The piece was written during a stay with his younger brother Anatoly in Tiflis, now known as Tbilisi, in Georgia. Originally, Tchaikovsky had intended to translate the libretto of Don Giovanni and collaborate on an essay on the composer he so venerated as well, but only the Mozartiana was completed.
Tchaikovsky viewed it as merely an orchestration or arrangement of the original Mozart pieces. “In the course of the orchestration I made minute enhancements and modifications to the harmony,” the composer wrote to his publisher. The original Mozart pieces were for piano, excerpt for the basis of the third movement, which was originally a motet (sacred choral piece for several voices). But the great Hungarian pianist and composer Franz Liszt had transcribed the motet for piano, and Tchaikovsky worked from the secondary source. And for the fourth movement, a Theme and Variations for piano, Mozart had borrowed a theme from a very silly comic opera by Gluck, The Pilgrimage to Mecca.
You might forgive a listener unable to recognize the Mozart in Tchaikovsky’s rendition. It sounds more like The Nutcracker than like Eine Kleine Nachtmusik. While most of the scoring is consistent with an orchestra from Mozart’s day, Mozartiana sounds richer and lusher than anything Mozart might have been familiar with. Tchaikovsky expands the percussion section (listen for the Glockenspiel in the final movement) and adds a heavenly harp to the third movement, Pregheira (Prayer). Yet some of the classical purity shines through, especially in the first two movements.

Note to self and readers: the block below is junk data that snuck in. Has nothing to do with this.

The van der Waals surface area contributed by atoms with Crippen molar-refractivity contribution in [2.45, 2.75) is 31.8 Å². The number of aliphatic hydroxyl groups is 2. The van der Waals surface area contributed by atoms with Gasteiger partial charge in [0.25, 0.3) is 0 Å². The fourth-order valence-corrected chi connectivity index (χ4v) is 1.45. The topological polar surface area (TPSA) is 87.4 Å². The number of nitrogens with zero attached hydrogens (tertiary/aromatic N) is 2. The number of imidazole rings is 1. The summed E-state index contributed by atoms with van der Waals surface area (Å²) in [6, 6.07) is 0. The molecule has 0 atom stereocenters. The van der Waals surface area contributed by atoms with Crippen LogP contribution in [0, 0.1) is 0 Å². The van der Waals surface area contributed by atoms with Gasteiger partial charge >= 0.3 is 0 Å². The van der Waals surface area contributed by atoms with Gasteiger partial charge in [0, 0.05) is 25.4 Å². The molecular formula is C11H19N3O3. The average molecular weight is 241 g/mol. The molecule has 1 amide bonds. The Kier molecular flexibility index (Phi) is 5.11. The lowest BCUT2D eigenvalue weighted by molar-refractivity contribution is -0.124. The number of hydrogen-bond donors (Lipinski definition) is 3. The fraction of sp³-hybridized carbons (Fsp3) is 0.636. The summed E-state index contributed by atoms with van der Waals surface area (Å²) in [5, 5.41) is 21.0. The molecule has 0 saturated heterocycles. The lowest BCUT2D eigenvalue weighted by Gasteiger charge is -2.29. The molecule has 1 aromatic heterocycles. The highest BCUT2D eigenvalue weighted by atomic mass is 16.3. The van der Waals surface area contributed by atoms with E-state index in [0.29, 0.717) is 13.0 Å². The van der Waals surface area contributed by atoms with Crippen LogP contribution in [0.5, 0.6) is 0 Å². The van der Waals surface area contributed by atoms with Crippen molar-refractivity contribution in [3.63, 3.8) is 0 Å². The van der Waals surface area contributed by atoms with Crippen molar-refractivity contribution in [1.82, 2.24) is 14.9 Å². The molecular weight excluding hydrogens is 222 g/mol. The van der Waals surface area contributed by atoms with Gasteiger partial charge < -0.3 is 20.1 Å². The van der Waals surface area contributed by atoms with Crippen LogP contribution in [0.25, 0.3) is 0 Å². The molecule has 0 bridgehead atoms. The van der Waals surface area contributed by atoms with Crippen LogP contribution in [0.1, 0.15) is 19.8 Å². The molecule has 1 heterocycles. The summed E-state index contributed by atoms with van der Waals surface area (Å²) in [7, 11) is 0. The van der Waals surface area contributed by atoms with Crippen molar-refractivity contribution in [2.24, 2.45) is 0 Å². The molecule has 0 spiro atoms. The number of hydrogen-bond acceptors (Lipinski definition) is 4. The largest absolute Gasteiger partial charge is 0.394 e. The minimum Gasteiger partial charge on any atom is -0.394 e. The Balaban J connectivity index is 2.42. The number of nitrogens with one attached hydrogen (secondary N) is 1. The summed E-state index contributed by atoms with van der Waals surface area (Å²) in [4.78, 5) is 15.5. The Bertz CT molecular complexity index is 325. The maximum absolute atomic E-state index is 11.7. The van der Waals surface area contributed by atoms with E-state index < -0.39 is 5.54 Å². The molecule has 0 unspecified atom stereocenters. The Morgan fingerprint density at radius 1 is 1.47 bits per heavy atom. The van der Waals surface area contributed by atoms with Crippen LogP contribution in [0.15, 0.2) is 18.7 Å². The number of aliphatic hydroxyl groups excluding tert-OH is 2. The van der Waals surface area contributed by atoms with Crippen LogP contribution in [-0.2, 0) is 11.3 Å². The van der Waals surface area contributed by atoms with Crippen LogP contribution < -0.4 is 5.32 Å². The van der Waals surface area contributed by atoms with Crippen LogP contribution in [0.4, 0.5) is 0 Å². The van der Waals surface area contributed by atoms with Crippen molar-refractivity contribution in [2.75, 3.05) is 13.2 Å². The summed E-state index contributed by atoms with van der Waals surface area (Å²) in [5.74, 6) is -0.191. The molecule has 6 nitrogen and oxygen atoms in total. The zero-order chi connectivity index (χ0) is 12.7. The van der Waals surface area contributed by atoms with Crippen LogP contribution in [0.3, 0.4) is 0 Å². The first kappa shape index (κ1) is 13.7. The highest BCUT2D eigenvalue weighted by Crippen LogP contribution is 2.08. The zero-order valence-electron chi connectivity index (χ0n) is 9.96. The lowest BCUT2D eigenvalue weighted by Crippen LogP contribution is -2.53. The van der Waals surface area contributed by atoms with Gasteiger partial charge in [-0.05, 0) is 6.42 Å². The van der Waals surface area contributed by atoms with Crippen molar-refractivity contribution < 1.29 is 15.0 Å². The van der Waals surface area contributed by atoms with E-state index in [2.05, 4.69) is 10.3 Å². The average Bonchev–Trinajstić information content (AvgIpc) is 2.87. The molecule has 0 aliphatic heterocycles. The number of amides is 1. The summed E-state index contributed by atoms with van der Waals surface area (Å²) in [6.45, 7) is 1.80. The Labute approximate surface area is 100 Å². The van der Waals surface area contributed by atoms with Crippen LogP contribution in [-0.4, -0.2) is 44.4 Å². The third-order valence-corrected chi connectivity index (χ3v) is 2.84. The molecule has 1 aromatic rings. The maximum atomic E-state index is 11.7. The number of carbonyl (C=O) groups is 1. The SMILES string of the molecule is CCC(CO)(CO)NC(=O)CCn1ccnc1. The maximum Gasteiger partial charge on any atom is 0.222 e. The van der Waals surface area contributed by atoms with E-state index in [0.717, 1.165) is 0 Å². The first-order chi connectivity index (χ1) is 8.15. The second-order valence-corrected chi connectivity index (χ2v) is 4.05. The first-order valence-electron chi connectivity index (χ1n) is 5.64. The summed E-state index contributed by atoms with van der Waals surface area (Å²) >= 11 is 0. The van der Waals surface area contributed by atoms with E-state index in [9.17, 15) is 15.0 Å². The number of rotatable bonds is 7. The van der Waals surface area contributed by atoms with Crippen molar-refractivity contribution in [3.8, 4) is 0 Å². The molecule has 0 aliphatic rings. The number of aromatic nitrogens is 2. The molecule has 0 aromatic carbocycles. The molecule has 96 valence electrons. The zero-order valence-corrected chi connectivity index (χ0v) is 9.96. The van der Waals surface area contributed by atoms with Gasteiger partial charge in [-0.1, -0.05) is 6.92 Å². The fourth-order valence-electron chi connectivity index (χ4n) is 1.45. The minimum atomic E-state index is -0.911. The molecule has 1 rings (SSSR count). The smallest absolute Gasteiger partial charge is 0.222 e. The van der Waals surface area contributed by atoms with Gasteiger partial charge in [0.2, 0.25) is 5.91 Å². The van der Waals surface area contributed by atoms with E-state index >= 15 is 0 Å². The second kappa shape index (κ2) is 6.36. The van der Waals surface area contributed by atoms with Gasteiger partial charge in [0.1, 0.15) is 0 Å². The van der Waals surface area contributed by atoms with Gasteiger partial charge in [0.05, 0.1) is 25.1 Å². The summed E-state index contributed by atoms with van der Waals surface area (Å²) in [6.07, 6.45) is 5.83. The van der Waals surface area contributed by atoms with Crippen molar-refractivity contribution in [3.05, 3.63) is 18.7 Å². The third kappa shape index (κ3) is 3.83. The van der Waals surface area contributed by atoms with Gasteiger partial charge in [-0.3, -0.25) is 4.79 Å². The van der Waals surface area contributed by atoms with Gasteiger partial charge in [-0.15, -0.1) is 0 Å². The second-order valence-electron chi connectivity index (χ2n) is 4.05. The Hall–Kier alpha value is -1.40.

All four movements together add up to about 25 minutes of playing time, with more than half of that of that devoted to the last movement. Ballet lovers may find Mozartiana familiar, as George Balanchine choreographed it in 1981, although he reshuffled the order of the movements.
Notes by Emily S. Plishner
Mozart, arguably the greatest of all classical composers, wrote the ever-popular Haffner Symphony in a big hurry, like almost everything else he composed in his brief life. You’ll probably recognize the themes. It epitomizes the Classical period style—light, transparent, exhibiting controlled passion briskly. Like most Mozart, it is easy to play the notes, but difficult music to play because the transparency leaves nowhere to hide flaws.